Copper River Record October 31, 2019
By Robin Mayo
“This house is clean enough to be healthy, and dirty enough to be happy” declared a sign in the home of childhood friends. A good creed to live by, although exactly where that line between healthy and happy lies is a personal preference. And it turns out that too clean can actually be unhealthy. The human body is host to countless microbes which contribute to our health, and we pick up many of these microbes from the world around us.
A recent Forbes Magazine article explains: “Excessive hygiene, especially in childhood, leads to an abrupt and sharp decline in natural exposure to all sorts of microbes. The gist of such observations became codified as the Hygiene hypothesis, that a 'Western' lifestyle increasingly automatically undermines natural exposure to microbes. This in turn fundamentally alters how the immune system gets 'trained' during formative years and thus increases the risk for inflammatory disorders. How exactly this happens remains the focus of intense research.”
Children need to play in the dirt for their physical health, and exposure to nature in general has dramatic results for their emotional health, intelligence, behavior, and overall life happiness as well.
If you need convincing on this idea, I heartily recommend “Last Child in the Woods: Saving our Children from Nature Deficit Disorder” by Richard Louv. It spells out the symptoms, but also shares the cure an inspiring way.
“If getting our kids out into nature is a search for perfection, or is one more chore, then the belief in perfection and the chore defeats the joy. It's a good thing to learn more about nature in order to share this knowledge with children; it's even better if the adult and child learn about nature together. And it's a lot more fun.” Richard Louv.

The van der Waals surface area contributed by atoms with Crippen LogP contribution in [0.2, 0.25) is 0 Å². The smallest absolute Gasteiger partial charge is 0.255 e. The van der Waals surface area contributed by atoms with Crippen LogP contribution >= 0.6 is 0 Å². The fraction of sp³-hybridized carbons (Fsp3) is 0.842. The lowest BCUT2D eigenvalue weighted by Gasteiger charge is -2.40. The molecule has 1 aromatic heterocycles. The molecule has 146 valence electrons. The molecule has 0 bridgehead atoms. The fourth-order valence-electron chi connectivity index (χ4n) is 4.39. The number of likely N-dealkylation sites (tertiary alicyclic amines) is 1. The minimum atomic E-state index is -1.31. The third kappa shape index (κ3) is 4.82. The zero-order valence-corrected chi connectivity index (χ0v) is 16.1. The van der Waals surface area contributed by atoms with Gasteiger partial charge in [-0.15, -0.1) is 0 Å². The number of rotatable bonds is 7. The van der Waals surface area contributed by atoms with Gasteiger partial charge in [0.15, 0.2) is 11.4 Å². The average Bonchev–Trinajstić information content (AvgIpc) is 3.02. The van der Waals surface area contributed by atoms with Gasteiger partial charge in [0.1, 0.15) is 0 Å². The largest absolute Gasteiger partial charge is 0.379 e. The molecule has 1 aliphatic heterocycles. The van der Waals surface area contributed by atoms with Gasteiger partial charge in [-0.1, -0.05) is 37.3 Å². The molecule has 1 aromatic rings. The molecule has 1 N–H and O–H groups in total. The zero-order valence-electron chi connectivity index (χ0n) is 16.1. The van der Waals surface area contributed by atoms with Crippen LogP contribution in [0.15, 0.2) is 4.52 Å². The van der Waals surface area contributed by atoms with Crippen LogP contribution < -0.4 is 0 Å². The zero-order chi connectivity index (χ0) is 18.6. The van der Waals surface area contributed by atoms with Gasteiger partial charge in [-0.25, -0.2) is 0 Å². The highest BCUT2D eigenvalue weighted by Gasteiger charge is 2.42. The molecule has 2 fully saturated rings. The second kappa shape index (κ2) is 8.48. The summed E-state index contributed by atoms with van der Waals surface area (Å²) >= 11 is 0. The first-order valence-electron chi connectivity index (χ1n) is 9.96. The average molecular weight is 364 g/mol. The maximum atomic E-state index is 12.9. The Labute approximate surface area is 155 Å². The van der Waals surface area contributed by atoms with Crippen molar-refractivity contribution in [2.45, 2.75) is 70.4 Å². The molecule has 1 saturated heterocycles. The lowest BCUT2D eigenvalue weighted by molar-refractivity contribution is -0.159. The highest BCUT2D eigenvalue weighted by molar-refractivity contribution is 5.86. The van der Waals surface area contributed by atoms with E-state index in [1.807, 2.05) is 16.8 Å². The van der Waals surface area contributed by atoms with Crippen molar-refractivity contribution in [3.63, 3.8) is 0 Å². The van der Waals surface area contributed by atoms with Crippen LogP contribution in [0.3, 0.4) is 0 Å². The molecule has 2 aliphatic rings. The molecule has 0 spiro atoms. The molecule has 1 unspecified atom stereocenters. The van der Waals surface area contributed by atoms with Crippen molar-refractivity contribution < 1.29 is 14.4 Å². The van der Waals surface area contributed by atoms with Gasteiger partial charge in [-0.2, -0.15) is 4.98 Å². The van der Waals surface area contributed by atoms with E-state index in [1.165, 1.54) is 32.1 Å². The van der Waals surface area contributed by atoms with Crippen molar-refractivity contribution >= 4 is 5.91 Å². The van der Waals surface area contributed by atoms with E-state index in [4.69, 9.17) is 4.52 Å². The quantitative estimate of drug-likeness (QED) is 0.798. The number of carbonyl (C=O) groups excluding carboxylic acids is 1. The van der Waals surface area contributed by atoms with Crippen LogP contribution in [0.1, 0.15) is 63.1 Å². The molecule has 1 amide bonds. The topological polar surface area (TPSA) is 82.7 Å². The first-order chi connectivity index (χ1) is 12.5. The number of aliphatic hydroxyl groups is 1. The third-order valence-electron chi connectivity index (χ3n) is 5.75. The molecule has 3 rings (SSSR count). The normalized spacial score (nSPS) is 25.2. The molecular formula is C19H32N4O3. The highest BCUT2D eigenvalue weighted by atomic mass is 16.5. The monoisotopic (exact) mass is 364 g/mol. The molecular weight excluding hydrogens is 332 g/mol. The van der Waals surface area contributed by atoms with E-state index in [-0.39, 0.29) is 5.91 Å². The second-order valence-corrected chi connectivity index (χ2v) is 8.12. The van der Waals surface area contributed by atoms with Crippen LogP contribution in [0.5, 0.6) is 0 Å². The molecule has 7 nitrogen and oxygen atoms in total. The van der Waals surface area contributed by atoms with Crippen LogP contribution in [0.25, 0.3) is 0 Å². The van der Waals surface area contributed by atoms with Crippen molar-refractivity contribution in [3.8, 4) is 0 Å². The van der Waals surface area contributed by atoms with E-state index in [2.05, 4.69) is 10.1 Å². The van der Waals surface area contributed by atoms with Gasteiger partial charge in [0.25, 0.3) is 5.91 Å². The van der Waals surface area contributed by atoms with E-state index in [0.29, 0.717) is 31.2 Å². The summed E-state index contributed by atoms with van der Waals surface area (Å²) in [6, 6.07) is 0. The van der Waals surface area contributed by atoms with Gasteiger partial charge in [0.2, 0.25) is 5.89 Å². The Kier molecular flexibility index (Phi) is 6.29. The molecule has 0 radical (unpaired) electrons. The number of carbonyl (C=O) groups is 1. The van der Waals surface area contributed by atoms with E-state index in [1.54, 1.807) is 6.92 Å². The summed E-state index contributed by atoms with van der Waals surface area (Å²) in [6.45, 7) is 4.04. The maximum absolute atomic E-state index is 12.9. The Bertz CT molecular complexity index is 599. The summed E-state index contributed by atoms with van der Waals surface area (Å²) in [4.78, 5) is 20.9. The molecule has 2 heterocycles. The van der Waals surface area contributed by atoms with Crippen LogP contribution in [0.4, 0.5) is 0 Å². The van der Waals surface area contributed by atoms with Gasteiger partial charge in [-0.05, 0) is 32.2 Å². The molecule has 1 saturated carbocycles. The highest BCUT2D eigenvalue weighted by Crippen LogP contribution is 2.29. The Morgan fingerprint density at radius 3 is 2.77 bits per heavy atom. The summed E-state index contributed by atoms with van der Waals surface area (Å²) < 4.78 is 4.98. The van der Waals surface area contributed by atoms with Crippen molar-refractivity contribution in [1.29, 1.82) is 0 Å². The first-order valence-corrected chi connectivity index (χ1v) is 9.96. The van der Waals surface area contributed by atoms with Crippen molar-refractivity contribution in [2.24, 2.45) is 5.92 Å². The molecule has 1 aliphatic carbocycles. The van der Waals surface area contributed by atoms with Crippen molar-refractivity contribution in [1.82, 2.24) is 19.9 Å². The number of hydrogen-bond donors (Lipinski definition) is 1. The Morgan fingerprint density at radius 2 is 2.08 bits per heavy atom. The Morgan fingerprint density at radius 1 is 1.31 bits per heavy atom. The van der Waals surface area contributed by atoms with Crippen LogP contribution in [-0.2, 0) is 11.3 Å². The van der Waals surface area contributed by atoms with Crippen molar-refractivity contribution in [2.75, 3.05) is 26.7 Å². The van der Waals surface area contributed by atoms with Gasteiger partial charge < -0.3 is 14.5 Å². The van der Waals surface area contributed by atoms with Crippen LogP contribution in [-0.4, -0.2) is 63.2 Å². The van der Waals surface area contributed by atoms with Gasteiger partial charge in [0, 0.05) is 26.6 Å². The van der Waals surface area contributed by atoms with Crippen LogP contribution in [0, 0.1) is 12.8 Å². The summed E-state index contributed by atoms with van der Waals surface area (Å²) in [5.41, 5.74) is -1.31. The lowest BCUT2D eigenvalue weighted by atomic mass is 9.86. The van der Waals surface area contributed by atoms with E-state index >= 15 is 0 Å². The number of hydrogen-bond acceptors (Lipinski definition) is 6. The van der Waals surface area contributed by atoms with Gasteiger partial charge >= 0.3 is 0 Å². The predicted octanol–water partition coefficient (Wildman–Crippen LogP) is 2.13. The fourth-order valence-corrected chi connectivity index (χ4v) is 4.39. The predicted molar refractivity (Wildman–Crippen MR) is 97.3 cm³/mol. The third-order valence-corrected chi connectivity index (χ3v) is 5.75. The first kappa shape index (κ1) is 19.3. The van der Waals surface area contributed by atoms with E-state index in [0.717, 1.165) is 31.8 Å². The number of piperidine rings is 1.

In my experience as a parent and outdoor educator, one of the single most important things you can do to encourage your kids to spend more time in nature is “Say YES to the Mess.” This may mean sharing their delight when they get muddy instead of scolding them. Remembering to bring spare clothes along so full-immersion exploration doesn’t mean an uncomfortable damp car ride home. Purchasing mud boots, rain coats, and other protective gear. Providing chances for gardening, mud pie baking, fort building, and mucking about in creeks and on riverbanks.
As I dug into the research while writing this article, I was reminded that it is not only children who need to spend time outdoors. Studies show that teens, adults, and elders also benefit greatly from time in nature, which not coincidentally usually includes exercise, fresh air, and a break from electronics. Some of the benefits are fairly straightforward and easy to understand, like improved health and stress reduction. Others are more interesting, for example improved risk identification and decision making. But when you think about it, a walk in the woods holds a myriad of chances to make decisions and deal with the outcomes: Should I climb over that log, or duck under? Is that puddle deep enough to top my boots? How can I get up this steep slippery slope?
As the daylight shortens and kids are busy with school and activities, it can get harder to build outside time into your day. One solution is to embrace messy play indoors as well, such as drawing on the bathtub surround walls with shaving cream, or sculpting with playdough or clay. Another is to commit to going outdoors even if it is cold and dark, perhaps setting up a new yard light and providing fort-building materials such as boards, ropes, and tarps so they can make their own outdoor space. Or get the kids headlamps and send them out on a scavenger hunt. You can also combine chores and outdoor play time by involving the whole family in fall projects like cutting firewood, putting away the garden, or picking berries. For other ideas, www.childhoodbynature.com and other websites are full of inspiration.
Tolsona Mud Volcanoes are a wonderful place to get really muddy while learning about our unique geology. WISE photo
Who We Are
WISEfriends are several writers connected with Wrangell Institute for Science and Environment, a nonprofit organization located in Alaska's Copper River Valley. Most of these articles originally appeared in our local newspaper, the Copper River Record.